Of course, what could be scarier than trying to enlighten a Los Angeles audience about homelessness? This is a condition that has become endemic here, with no zip code unaffected by the problem. The L.A. Times reported in February that the city’s homelessness rate has risen 75% in the last six years. In 2017 the N.Y. Times estimated that a quarter of the nation’s homeless population is based in California. The problem feels intractable, and I ask Galinsky what he thinks the solution is.
He believes that the focus should be on two areas: putting people in homes and attending to their mental health. “You can get them tampons and towels, but if they’re just going back on the streets, then we’re not solving the problem, just continuing to manage it.” As far as mental health is concerned, he acknowledges that institutionalization and medication may be more robust in the future-though he hastens to stress that people should not be forced into anything against their will. Galinsky insists that any solution can only be successful if it puts the focus on the individual.
“First thing, you can make eye contact with somebody, treat them like a human. When we look at people who have housing and they need health care, what do they do? It is one by one. If we can manage those who are already on the books, we can manage those people who have fallen off for now and bring them back in.”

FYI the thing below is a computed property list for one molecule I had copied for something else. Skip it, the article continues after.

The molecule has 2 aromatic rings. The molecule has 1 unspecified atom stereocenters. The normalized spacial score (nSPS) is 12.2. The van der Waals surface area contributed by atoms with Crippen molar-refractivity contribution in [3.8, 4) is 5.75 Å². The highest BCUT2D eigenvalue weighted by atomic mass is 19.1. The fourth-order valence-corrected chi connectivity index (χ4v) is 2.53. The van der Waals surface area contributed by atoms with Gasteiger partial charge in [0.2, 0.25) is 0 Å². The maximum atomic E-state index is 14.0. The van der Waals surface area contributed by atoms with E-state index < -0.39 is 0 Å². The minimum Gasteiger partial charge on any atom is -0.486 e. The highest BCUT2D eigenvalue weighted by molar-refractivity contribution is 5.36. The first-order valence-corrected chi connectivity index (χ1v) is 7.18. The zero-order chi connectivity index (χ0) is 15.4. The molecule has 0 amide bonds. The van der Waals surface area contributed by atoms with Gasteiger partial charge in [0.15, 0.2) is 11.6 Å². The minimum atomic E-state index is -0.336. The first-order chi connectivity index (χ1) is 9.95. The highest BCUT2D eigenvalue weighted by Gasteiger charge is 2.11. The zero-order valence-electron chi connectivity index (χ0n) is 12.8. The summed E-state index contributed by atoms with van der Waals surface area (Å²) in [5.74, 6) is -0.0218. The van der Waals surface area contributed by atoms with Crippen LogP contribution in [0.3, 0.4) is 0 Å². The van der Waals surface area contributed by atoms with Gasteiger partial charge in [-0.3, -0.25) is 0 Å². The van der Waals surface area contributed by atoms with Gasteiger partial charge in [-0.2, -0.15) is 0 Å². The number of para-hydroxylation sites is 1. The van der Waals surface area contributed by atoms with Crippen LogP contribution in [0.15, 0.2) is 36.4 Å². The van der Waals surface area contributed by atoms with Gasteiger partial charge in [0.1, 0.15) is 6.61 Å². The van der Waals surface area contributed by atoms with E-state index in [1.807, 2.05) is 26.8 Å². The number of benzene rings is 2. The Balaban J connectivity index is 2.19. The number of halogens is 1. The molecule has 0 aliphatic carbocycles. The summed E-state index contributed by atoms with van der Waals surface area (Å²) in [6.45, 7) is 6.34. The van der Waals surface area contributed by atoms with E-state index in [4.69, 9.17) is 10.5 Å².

He notes that insurance companies, for instance, routinely assess individuals to determine their various conditions and economic capacities. Attention to the individual is what makes the problem feel overwhelming, Galinski says, but he’s convinced it’s the only way of getting this done.
The production sells a graphic novel by artist Daphne Arthur based on the play, and proceeds benefit some of the charitable organizations The Bench has partnered with like the Downtown Women’s Center and the Research Foundation to Cure AIDS. Panels from the book also comprise much of the set, and Galinsky gives free tickets to outreach workers. There’s also a talkback after every performance and he routinely answers questions in character. “When I do that, it’s like there is a whole other level of emotion that [I] couldn’t show in the script,” he says, and it deepens his connection to the work for the next performance and the next audience.
Of course, this is still L.A., and Galinsky’s hotel clerk won’t be surprised to learn that he hopes to turn The Bench into a film or TV show. He’s co-written scripts for both with B. Kim Taylor, and has meetings set up with Netflix and Amazon.
In the meantime, he hopes to keep The Bench on the road, taking it to colleges and high schools. He’s lost track of those men he met three decades ago, but believes their story is as relevant today as it was back then. It’s ultimately a love story, he says.
“I love every one of these characters. And they’re rooting for each other to salvage some humanity.”
The Bench runs until November 9 at Hudson Theatres, 6539 Santa Monica Blvd in Los Angeles.
Photo (above): Robert Galinsky in ‘The Bench’